Winner of the Commonwealth Book Prize
* Winner of the $50,000 DSC Prize for South Asian Literature *
* A Publishers Weekly "First Fiction" Pick for Spring 2012 *
"A crazy ambidextrous delight. A drunk and totally unreliable narrator runs alongside the reader insisting him or her into the great fictional possibilities of cricket."--Michael Ondaatje
Aging sportswriter W.G. Karunasena's liver is shot. Years of drinking have seen to that. As his health fades, he embarks with his friend Ari on a madcap search for legendary cricket bowler Pradeep Mathew. En route they discover a mysterious six-fingered coach, a Tamil Tiger warlord, and startling truths about their beloved sport and country. A prizewinner in Sri Lanka, and a sensation in India and Britain, The Legend of Pradeep Mathew by Shehan Karunatilaka is a nimble and original debut that blends cricket and the history of modern Sri Lanka into a vivid and comedic swirl.
About the Author
Shehan Karunatilaka lives and works in Singapore. He has written advertisements, rock songs, travel stories, and basslines. This is his first novel.
“Karunatilaka offers the world a subversively funny, spot-on portrait of one tiny nation addressing its tragedy with humor, kindness and quiet, unwavering courage.” —Seattle Times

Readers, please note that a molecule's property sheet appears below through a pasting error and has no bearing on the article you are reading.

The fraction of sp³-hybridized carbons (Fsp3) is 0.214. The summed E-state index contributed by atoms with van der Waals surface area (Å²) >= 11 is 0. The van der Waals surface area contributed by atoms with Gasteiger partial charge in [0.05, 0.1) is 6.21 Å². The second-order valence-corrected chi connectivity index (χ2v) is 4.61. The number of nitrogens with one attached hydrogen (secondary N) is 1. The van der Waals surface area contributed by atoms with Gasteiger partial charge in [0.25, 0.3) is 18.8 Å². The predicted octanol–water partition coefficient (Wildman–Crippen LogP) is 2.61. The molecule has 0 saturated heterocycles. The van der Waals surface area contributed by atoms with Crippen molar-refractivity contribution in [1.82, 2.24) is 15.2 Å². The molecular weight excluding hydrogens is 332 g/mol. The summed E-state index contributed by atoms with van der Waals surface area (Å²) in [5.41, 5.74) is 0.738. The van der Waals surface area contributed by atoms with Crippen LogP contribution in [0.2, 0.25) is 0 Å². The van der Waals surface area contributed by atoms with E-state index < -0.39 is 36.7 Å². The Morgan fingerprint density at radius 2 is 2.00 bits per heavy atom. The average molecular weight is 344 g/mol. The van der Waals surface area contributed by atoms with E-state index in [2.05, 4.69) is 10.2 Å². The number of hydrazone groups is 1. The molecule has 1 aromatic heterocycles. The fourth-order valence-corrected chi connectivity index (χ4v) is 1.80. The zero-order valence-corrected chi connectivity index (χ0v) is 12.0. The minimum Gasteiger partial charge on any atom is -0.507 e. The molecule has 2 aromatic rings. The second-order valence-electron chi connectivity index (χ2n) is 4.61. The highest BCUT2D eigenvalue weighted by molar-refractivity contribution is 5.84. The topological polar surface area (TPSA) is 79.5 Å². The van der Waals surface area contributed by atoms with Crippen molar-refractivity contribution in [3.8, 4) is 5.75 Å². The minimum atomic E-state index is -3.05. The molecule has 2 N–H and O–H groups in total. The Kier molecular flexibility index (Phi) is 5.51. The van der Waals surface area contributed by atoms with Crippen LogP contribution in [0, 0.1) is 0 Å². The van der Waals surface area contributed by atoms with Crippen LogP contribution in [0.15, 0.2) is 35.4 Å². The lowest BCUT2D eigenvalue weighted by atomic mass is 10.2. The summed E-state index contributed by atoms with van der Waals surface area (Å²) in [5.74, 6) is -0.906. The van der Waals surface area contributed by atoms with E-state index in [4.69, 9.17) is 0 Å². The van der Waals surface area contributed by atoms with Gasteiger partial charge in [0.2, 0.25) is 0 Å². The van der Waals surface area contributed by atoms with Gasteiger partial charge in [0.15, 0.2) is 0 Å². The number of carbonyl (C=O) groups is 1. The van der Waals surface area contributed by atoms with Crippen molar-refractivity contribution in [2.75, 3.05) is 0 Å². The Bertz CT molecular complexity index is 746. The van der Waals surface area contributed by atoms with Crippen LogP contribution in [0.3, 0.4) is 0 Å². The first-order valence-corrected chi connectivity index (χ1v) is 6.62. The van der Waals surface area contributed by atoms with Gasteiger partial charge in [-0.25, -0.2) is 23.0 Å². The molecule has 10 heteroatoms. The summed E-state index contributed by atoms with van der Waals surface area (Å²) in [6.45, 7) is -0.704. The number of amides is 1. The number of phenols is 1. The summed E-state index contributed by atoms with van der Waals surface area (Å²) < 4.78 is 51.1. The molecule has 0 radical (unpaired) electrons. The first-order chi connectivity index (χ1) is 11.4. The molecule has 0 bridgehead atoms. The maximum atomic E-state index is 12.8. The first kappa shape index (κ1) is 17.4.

“Shehan Karunatilaka's big-hearted, madcap novel reverberates with echoes of A Fan's Notes and Netherland.” —Barnes and Noble Review
“Karunatilaka's rambunctious debut brims with inventive ideas and comic set-pieces. . . . Cricket aficionados will love The Legend of Pradeep Mathew, but Karunatilaka has stuffed his novel so full of life--albeit a crazily inflated version of it--for it to charm and dazzle the rest of us in equal measure.” —Star Tribune (Minneapolis)
“Endearing . . . disguised as a sports story yet it's really about a man's love and disgust for his country.” —Houston Chronicle
“In pursuing the true-or-false legend of a cricketer named Pradeep Mathew, Shehan Karunatilaka brings forth meditations on corruption, politics, terrorism, and colonialism as well as match-fixing and ball-tampering in cricket-obsessed Sri Lanka.” —World Literature Today